Winter is the perfect time to explore the natural stone shelters where native Arkansans once lived
Last Thursday night, as the lights came up on Norah Jones and the Handsome Band on the stage of Robinson Music Hall, a woman seated behind me gasped, “This is the first time I’ve seen her wearing a dress.” Even more surprising than her vintage 1950s-era Grand Ole Opry-style dress was the vintage Fender Mustang electric guitar hanging from her shoulder. Looking elegant and ready to rock, Jones and her band eased into a gorgeously languid version of “Come Away With Me” that set the tone for a night of seductive music decorated by Norah’s always enchanting voice.
That was not Jones’ first appearance on stage that evening. Dressed in a t-shirt and jeans, the singer joined opening act M. Ward for three songs during his set. She sang harmony on Ward’s song “Underground,” traded verses and background vocals in a playful rendition of Johnny Cash’s “Guess Things Happen That Way” (dipping her voice down a la Cash for the chorus’ “da dum da dums”) and carefully picked her way through an apparently unrehearsed version of Willie Nelson’s “Permanently Lonely.”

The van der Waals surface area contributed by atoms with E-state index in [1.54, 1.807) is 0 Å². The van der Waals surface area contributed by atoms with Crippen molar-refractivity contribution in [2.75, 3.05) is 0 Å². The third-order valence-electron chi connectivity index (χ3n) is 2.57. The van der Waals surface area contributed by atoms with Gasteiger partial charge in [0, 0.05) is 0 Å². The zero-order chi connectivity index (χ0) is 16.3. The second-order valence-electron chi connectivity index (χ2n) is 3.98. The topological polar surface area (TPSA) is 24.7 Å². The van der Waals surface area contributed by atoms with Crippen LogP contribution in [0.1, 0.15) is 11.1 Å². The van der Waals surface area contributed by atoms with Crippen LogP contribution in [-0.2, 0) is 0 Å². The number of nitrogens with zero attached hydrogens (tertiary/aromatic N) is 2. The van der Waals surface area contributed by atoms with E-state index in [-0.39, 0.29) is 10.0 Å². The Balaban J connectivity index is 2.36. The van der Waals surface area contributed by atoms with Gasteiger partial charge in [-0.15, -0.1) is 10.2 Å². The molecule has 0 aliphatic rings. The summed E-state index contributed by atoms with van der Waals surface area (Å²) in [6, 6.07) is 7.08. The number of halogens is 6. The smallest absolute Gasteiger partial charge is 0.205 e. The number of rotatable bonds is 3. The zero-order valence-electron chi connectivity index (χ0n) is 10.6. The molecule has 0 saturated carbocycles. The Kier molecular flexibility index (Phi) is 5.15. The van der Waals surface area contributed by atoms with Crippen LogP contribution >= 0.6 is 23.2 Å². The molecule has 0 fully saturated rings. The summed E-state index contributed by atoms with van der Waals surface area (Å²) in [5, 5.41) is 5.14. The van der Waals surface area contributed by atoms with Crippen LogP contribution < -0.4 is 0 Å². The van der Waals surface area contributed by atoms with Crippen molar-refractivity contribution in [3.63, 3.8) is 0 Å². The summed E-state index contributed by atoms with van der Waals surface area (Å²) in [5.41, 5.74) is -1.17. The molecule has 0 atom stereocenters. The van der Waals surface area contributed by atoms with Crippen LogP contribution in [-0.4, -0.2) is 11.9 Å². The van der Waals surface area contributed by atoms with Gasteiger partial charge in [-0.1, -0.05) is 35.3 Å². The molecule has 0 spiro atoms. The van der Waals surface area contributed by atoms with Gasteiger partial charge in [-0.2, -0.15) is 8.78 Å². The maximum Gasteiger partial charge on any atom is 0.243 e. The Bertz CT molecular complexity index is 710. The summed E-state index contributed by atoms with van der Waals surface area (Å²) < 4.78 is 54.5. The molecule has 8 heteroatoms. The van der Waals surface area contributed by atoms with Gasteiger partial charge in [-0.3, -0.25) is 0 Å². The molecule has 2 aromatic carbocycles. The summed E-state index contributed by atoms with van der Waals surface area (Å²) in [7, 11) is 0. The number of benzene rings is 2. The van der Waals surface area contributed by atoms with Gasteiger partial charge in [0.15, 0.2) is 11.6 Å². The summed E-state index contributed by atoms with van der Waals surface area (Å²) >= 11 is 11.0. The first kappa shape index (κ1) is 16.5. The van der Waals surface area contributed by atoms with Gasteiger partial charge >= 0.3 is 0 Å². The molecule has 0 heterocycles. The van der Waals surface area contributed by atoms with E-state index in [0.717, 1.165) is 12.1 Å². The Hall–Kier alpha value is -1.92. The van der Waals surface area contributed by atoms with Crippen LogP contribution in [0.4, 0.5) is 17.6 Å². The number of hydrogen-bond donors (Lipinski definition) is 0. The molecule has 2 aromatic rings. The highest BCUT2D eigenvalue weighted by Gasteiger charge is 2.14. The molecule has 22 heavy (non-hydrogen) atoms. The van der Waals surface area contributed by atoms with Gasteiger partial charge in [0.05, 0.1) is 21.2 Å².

Taking the wide view, Jones’ easygoing, stage manner was continually charming throughout her performance. Whether playing guitar, grand piano or Wurlitzer, she approached each song and each new instrument with the casual confidence of a well-seasoned session player.
Along with multi-instrumentalist Daru Oda and guitarist Adam Levy, Jones’ band included bassist Lee Alexander and drummer Andrew Borger. Like Jones, each member of the Handsome Band took turns at different instruments, constantly shifting to fill out the tonal spectrum of the evening’s set list. From the country-tinged rave-up “Creepin In” to the Tin Pan Alley blues of “Sinkin’ Soon,” Jones’ band adroitly navigated the subtle nuances of various musical styles. Only the chamber pop-ish song “Broken” seemed awkward — the musical counterpoint established between bowed upright bass, vibraphone and flute sounded a little too bombastic in comparison to the rest of the evening’s more laid back arrangements.
But it is hard to criticize anyone who can sing as effortlessly as Jones. Her take on Hank William’s “Cold Cold Heart” was nothing short of mesmerizing. Her voice reached the same lonesome edge as Hank’s original version, but still retained that cool, controlled approach in keeping with the jazz aesthetic. Likewise, “Humble Me,” a song written by former Handsome Band member Kevin Breit, showcased Norah’s admirable ability as an interpreter of song, her seductive voice bringing the song’s pathos into full light.
It wasn’t until the encore that the crowd was treated to the song that made Jones famous. Coming between a solo piano version of “Painter’s Song” and a full band rendition of Tom Waits’ “Long Way Home,” Jones eased into the plaintive and haunting “Don’t Know Why” from her 2002 debut. As the song softly came to its close, there was no denying the intoxicating delicacy of her voice.
— Charles Wyrick
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